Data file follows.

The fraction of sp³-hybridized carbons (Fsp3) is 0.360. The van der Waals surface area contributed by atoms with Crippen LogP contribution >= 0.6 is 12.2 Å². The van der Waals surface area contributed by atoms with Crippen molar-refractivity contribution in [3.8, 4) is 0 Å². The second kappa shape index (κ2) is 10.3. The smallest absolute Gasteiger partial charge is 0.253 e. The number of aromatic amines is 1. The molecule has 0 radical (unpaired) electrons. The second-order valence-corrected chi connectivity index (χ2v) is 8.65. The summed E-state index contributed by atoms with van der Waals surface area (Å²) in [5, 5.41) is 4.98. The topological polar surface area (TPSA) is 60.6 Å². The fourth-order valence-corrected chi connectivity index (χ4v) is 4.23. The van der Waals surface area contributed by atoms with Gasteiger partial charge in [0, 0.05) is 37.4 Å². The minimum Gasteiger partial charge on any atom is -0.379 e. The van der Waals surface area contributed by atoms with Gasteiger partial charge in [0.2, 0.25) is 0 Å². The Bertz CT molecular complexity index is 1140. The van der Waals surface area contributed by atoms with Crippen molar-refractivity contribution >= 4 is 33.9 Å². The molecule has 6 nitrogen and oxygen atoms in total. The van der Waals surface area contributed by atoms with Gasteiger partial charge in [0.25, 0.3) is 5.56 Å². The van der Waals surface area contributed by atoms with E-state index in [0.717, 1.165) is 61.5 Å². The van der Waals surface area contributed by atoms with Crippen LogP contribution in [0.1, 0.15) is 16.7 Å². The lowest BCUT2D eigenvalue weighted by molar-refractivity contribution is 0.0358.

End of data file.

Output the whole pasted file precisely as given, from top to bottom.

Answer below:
The fraction of sp³-hybridized carbons (Fsp3) is 0.360. The van der Waals surface area contributed by atoms with Crippen LogP contribution >= 0.6 is 12.2 Å². The van der Waals surface area contributed by atoms with Crippen molar-refractivity contribution in [3.8, 4) is 0 Å². The second kappa shape index (κ2) is 10.3. The smallest absolute Gasteiger partial charge is 0.253 e. The number of aromatic amines is 1. The molecule has 0 radical (unpaired) electrons. The second-order valence-corrected chi connectivity index (χ2v) is 8.65. The summed E-state index contributed by atoms with van der Waals surface area (Å²) in [5, 5.41) is 4.98. The topological polar surface area (TPSA) is 60.6 Å². The fourth-order valence-corrected chi connectivity index (χ4v) is 4.23. The van der Waals surface area contributed by atoms with Gasteiger partial charge in [0, 0.05) is 37.4 Å². The minimum Gasteiger partial charge on any atom is -0.379 e. The van der Waals surface area contributed by atoms with Gasteiger partial charge in [0.2, 0.25) is 0 Å². The Bertz CT molecular complexity index is 1140. The van der Waals surface area contributed by atoms with Crippen molar-refractivity contribution >= 4 is 33.9 Å². The molecule has 6 nitrogen and oxygen atoms in total. The van der Waals surface area contributed by atoms with Gasteiger partial charge in [0.25, 0.3) is 5.56 Å². The van der Waals surface area contributed by atoms with E-state index in [0.717, 1.165) is 61.5 Å². The van der Waals surface area contributed by atoms with Crippen LogP contribution in [0.1, 0.15) is 16.7 Å². The lowest BCUT2D eigenvalue weighted by molar-refractivity contribution is 0.0358.